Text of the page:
Major General Dermot Frederick William warren, commander of the Fifth Indian division was killed in an air crash in 1945 in Burma.

Brigadier Alfred Edward John Cavendish was killed by British artillery fire together with other six men while in Japanese captivity during the bombardment against Indin Village in Maya Peninsula on April 6, 1943.

Major General George Frederick Hopkinson, commanding officer of the First Airborne Division, died of his wounds after he was severely wounded by German machine gun fire during the Sicilian campaign in 1943.

Brigadier Bernard Howlett, commanding officer of the 139th Brigade, was killed in 1943 in North Africa.

Brigadier Dennis Walter Furlong, commanding officer of the Fifth Brigade, was killed in action in France on May 9, 1940.

Brigadier Maxwell Elrington, commanding officer of the 53rd Division, was killed in action in 1945.

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Ken McCanliss
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Lieutenant General William Henry Ewart Gott

Post by Ken McCanliss » 19 Sep 2007 01:54

Lieutenant General William Henry Ewart Gott , commanding officer of the XIII Corps (and designated to command 8th Army), was killed when his plane was shot down in Egypt.

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Post by JonS » 19 Sep 2007 02:03

MajGen John "Jock" Campbell - GOC 7th Armd Div, killed in a driving accident, Feb 1942.

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Post by Andreas » 19 Sep 2007 12:35

Were Brigadiers general officers in WW2? I am always getting confused by this.

All the best

Andreas

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Post by Steen Ammentorp » 19 Sep 2007 19:28

The rank of Brigadier-General was abolished in British army in 1922. It was placed by the rank of Colonel-Commandant, which in turn was replaced my the rank of Brigadier in 1928. It wasn't considered a general officers rank.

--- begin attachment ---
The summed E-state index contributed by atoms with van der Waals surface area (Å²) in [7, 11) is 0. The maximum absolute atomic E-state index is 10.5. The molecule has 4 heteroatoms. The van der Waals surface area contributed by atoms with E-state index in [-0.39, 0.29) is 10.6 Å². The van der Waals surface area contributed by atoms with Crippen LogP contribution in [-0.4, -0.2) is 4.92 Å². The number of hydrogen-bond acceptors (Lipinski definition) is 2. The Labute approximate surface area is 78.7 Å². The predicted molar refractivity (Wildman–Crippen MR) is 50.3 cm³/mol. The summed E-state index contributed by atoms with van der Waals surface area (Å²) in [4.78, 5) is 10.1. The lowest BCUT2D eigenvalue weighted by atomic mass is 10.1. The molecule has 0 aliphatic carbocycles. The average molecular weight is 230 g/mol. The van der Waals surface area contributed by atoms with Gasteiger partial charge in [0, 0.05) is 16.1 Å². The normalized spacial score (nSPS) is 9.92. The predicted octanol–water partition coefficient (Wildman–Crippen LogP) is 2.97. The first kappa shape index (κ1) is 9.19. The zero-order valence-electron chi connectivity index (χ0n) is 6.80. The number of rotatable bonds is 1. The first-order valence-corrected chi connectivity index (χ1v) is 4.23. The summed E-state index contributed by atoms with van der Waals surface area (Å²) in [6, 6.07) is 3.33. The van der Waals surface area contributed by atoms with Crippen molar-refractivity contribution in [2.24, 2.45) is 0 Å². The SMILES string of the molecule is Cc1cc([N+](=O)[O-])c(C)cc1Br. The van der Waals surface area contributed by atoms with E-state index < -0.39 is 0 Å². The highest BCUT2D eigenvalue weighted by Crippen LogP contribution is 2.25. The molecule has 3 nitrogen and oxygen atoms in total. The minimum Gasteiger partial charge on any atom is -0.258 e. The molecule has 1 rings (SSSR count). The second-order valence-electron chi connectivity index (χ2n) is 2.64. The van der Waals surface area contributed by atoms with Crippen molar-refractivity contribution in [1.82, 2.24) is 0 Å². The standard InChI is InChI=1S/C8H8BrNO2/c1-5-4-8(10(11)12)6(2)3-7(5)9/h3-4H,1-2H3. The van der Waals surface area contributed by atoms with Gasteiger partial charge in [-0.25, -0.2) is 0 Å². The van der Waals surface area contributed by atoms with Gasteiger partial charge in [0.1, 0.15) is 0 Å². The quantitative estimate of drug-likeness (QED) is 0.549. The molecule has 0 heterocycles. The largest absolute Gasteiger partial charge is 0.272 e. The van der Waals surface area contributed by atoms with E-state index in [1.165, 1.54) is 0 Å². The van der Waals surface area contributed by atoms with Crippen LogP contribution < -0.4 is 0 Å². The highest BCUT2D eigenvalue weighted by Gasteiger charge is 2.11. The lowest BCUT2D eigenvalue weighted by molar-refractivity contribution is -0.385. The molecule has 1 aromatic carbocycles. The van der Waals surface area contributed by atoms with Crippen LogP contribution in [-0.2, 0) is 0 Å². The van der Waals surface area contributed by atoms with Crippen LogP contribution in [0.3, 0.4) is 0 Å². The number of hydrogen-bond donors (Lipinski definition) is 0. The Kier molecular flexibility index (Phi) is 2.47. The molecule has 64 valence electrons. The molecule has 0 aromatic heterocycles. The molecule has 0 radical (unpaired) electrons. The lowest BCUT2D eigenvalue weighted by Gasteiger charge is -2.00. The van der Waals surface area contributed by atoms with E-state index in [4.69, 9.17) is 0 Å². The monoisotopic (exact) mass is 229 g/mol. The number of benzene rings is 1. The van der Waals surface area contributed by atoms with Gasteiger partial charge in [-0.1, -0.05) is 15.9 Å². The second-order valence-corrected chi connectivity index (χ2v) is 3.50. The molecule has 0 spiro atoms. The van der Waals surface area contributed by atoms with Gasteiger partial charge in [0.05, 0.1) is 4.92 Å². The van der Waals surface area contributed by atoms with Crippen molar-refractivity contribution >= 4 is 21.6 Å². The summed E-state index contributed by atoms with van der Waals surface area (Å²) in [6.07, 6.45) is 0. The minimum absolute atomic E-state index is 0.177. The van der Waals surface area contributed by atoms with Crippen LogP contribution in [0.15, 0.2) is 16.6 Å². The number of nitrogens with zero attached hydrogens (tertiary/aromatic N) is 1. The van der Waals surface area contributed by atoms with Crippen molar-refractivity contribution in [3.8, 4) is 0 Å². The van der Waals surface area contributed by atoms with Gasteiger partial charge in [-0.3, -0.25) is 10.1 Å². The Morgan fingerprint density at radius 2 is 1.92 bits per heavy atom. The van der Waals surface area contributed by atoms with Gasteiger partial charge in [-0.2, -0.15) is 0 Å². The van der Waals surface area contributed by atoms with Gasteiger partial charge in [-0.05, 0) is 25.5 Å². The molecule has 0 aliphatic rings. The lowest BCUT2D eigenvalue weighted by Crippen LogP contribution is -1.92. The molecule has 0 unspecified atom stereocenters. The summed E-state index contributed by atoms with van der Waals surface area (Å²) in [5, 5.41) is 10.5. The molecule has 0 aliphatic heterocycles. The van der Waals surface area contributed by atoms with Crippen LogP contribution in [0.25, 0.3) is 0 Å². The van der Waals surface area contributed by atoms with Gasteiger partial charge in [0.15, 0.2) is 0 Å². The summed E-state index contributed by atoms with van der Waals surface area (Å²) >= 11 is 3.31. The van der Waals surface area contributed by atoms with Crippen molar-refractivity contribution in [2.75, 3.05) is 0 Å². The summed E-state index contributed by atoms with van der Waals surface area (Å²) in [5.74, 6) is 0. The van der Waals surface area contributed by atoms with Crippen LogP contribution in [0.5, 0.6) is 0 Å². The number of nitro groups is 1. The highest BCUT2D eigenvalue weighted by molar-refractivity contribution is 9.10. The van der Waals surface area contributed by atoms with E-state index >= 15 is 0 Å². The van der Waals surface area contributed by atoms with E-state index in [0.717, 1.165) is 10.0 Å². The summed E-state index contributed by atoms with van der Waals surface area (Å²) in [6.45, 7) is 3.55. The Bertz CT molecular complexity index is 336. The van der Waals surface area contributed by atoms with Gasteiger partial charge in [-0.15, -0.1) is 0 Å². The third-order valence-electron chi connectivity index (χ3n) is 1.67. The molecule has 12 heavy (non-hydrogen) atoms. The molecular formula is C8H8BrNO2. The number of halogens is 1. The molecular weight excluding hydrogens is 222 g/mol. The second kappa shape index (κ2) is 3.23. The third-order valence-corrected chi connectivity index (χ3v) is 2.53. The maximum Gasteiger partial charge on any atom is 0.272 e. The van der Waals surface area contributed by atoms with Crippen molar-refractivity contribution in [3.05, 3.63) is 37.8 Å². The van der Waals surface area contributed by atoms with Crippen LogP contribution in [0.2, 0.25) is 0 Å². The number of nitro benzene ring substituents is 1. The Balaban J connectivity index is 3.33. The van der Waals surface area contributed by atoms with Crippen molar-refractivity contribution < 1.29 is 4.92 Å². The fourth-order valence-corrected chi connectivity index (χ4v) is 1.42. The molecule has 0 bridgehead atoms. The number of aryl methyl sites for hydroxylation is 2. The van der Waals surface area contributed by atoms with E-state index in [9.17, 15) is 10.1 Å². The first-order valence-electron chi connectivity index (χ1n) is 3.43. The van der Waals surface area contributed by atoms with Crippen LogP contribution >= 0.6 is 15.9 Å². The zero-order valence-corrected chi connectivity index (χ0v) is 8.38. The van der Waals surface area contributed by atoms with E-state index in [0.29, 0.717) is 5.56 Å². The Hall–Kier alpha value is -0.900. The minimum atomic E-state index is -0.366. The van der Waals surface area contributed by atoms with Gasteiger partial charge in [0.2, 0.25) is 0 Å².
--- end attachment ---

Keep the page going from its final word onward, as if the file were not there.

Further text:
The reason that I have included Brigadiers on my site is that the Brigadiers often held appoinments with responsabilities similar to those held by Brigadier-Generals in other armies.

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Steen Ammentorp
The Generals of World War II

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Re: British Casualties of Generals

Post by Freebird » 13 May 2012 01:37

Brigadier A.C.M Paris - 12th Indian Brigade / 11th Indian division

Escaped from Malaya in 1942 but his ship was sunk by the Japanese.
Of 80 survivors in a single lifeboat, only 5 lived through the 28 day ordeal, he didn't survive

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Lornito Uriarte Mahinay Jr.
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Re: British Casualties of Generals

Post by Lornito Uriarte Mahinay Jr. » 03 Aug 2012 04:18

Thanks for the information guys. :)

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Re: British Casualties of Generals

Post by greatscott » 31 Oct 2012 08:41

Pope was killed in an air crash (Loadstar) in Egypt, as was his BGS - have to check his name.

Brigadier John Gray 4th NZ Brigade stuka attack July 1942

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Re: British Casualties of Generals

Post by Lornito Uriarte Mahinay Jr. » 30 Dec 2012 19:12

About Brigadier Gray, found a detail of his death, from the book Official History of New Zealand in the Second World War 1939–45,19 Battalion and Armoured Regiment, page 273, by D. W. SINCLAIR:
The early morning of the 5th (July 1942) was still quiet and all ranks made the most of the rest period, but by 11.50 a.m. 4 Brigade was on the move once more. In desert formation it headed round the south of the Kaponga Box (near Deir el Munassib in Egypt) to take up a position on its west side. En route eight Me110s bombed the convoy, catching the right-flank vehicles and inflicting severe casualties. Among the many killed were the Brigade Commander, Brigadier John Gray, and the Brigade Major, Brian Bassett.